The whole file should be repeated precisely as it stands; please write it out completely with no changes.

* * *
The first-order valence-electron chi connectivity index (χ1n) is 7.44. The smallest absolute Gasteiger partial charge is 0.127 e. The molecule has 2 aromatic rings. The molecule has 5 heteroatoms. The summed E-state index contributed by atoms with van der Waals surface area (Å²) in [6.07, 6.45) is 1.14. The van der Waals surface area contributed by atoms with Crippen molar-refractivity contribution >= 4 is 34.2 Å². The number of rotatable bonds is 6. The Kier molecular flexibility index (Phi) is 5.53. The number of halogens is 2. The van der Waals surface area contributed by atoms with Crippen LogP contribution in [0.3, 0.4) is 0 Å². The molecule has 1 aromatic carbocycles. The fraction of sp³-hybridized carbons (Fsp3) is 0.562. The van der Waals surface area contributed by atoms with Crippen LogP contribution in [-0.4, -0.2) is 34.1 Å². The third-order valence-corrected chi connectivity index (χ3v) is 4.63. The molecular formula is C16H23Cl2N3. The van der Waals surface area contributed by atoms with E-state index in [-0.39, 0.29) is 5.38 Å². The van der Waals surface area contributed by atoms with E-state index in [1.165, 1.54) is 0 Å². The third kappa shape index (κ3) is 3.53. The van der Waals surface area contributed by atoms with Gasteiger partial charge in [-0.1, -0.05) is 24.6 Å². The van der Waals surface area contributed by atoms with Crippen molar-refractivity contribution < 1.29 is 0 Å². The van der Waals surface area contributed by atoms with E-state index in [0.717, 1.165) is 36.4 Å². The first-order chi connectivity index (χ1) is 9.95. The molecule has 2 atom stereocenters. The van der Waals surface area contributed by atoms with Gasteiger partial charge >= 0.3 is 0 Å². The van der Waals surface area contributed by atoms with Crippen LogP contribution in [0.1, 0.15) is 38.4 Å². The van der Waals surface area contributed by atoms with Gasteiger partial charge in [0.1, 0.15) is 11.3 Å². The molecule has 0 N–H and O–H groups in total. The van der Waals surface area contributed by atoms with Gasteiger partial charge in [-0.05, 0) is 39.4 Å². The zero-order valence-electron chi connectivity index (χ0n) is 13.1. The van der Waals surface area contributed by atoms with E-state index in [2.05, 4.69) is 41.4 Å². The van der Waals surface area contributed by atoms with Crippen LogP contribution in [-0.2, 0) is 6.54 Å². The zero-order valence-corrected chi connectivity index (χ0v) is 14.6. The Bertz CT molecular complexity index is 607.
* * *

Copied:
The first-order valence-electron chi connectivity index (χ1n) is 7.44. The smallest absolute Gasteiger partial charge is 0.127 e. The molecule has 2 aromatic rings. The molecule has 5 heteroatoms. The summed E-state index contributed by atoms with van der Waals surface area (Å²) in [6.07, 6.45) is 1.14. The van der Waals surface area contributed by atoms with Crippen molar-refractivity contribution >= 4 is 34.2 Å². The number of rotatable bonds is 6. The Kier molecular flexibility index (Phi) is 5.53. The number of halogens is 2. The van der Waals surface area contributed by atoms with Crippen LogP contribution in [0.3, 0.4) is 0 Å². The molecule has 1 aromatic carbocycles. The fraction of sp³-hybridized carbons (Fsp3) is 0.562. The van der Waals surface area contributed by atoms with Crippen LogP contribution in [-0.4, -0.2) is 34.1 Å². The third-order valence-corrected chi connectivity index (χ3v) is 4.63. The molecular formula is C16H23Cl2N3. The van der Waals surface area contributed by atoms with E-state index in [-0.39, 0.29) is 5.38 Å². The van der Waals surface area contributed by atoms with E-state index in [1.165, 1.54) is 0 Å². The third kappa shape index (κ3) is 3.53. The van der Waals surface area contributed by atoms with Gasteiger partial charge in [-0.1, -0.05) is 24.6 Å². The van der Waals surface area contributed by atoms with Crippen molar-refractivity contribution < 1.29 is 0 Å². The van der Waals surface area contributed by atoms with E-state index in [0.717, 1.165) is 36.4 Å². The first-order chi connectivity index (χ1) is 9.95. The molecule has 2 atom stereocenters. The van der Waals surface area contributed by atoms with Gasteiger partial charge >= 0.3 is 0 Å². The van der Waals surface area contributed by atoms with Crippen LogP contribution in [0.1, 0.15) is 38.4 Å². The van der Waals surface area contributed by atoms with Gasteiger partial charge in [0.1, 0.15) is 11.3 Å². The molecule has 0 N–H and O–H groups in total. The van der Waals surface area contributed by atoms with Gasteiger partial charge in [-0.05, 0) is 39.4 Å². The zero-order valence-electron chi connectivity index (χ0n) is 13.1. The van der Waals surface area contributed by atoms with E-state index in [2.05, 4.69) is 41.4 Å². The van der Waals surface area contributed by atoms with Crippen LogP contribution in [-0.2, 0) is 6.54 Å². The zero-order valence-corrected chi connectivity index (χ0v) is 14.6. The Bertz CT molecular complexity index is 607.